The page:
My Lords, I thank the Minister for repeating the Secretary of State’s Statement. I too am grateful to the independent panel led by Philip Augar and to the expert stakeholders, industry leaders and representatives who contributed to that review. The review’s recommendations include some positive measures and we welcome the focus on encouraging more flexible learning, including support for more bite-sized learning, with improved opportunity to ensure that the most diverse range of learners can benefit from further and higher education.
The report recommends the reintroduction of maintenance grants of at least £3,000 a year for disadvantaged students. It also calls for an increase in the amount of teaching grant funding that follows disadvantaged students and a greater focus on individual level measures of disadvantage, such as free school meals and household income, in allocating funding through the student premium. I hope that the Government will accept these proposals with the commensurate levels of funding required. Although the Minister noted that there were 53 recommendations to follow, signing up to these proposals early on would be a very positive step.
The headline-grabbing part of the report is of course on tuition fees. It was designed for that purpose by a Prime Minister panicked by the outcome for the last generation. The recommendations covering student fees, rebranded as student contributions, suggest that there should be a cut from £9,250 to £7,500. Not surprisingly, I favour Labour’s policy of scrapping tuition fees completely. For those who leave university owing £50,000 or more, with an interest rate at 6%, the cumulative effect of the proposals in the Augar report could be eye-watering. The recommendations do little to address the problem of the expanding burden of student debt. On the contrary, the report recommends lowering the repayment threshold from the current £25,725 to £23,000 and extending the repayment period before the debt is written off from 30 to 40 years. This is a terrible and regressive proposal that will increase the total payments made by lower-income earners, such as teachers and nurses, while providing relief for those on higher incomes—who of course have the capacity to pay off early.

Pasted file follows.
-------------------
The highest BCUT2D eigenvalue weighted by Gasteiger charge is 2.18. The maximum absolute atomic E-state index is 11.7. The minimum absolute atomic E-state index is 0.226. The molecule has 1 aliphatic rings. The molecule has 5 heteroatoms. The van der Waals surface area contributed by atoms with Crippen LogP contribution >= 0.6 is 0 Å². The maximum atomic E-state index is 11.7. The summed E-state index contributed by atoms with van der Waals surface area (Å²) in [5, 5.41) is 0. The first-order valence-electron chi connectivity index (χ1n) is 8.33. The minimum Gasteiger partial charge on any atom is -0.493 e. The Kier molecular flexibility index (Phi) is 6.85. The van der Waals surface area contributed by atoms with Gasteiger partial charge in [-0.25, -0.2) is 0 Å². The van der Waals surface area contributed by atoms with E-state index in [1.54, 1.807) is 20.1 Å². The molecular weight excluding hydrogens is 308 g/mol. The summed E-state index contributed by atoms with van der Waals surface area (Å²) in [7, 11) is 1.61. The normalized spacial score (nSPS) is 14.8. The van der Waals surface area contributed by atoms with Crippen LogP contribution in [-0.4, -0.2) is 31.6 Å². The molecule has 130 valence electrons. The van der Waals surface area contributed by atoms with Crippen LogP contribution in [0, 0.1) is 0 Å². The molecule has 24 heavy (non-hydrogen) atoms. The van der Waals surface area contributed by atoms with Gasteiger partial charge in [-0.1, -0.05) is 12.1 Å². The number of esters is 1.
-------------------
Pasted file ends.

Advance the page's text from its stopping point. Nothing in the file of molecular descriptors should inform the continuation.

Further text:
Analysis by Universities UK estimates that these changes would result in middle earners paying back more—£11,823 more over their lifetime—while higher earners would have to pay back less, saving almost £19,000 in repayments. The LSE has already highlighted that this would disproportionately impact upon female graduates, so while the Statement lauds the progressive system that the Government believe is currently in place, the report introduces a highly regressive system. Given the Minister’s regard for education as a great engine of social mobility, I hope that he and his colleagues will immediately reject this recommendation and other regressive changes to the student finance system, and commit to working with whoever the new leader of his party is to ensure that there is a fair funding model for further and higher education. Perhaps he could even take this issue up with those colleagues who are running for leader, however many there may be.
I would also be grateful if the Minister could confirm whether the Government are prepared to consider the report’s recommendation that graduates’ lifetime repayments should be capped at 1.2 times the original capital in real terms. While it does not offer a solution to the problem of overwhelming student debt in itself, a cap is an interesting idea that deserves further consideration.
On cost and funding, this is apparently going to be a major issue, because the report recommends that the Government increase central funding. However, the fear is that these reconditions, if adopted, will be at the cost of universities. There is an implicit assumption within the Treasury that universities can and will make efficiency gains to make up for funding shortfalls, which currently stand at around £1.8 billion a year. Take that money away from universities and they will suffer. Some universities may increase their efforts to recruit more lucrative, high fee-paying international students; the reality is that without a substantial and appropriate increase in central government funding the shortfall will burgeon, to the detriment of students and those in wider society who benefit from this country having a skilled workforce. Further shortfalls will inevitably mean reduced spending involving redundancies, recruitment freezes, smaller annual pay increases and cutting student support services—that is just for starters. This would limit opportunity, damage universities, decrease the number of highly skilled employees that business needs and reduce our international competitiveness at a time when modern Britain needs it most, not least in the post-Brexit world.
The problems that need addressing with further and higher education funding are plain to see. We hope that the next Prime Minister will commit to ensuring that the system of funding will benefit students, employers, universities and our communities across all four nations of the UK, and that political uncertainly does not mean that this review will—as so many other reviews have been under Mrs May—be kicked into the long grass.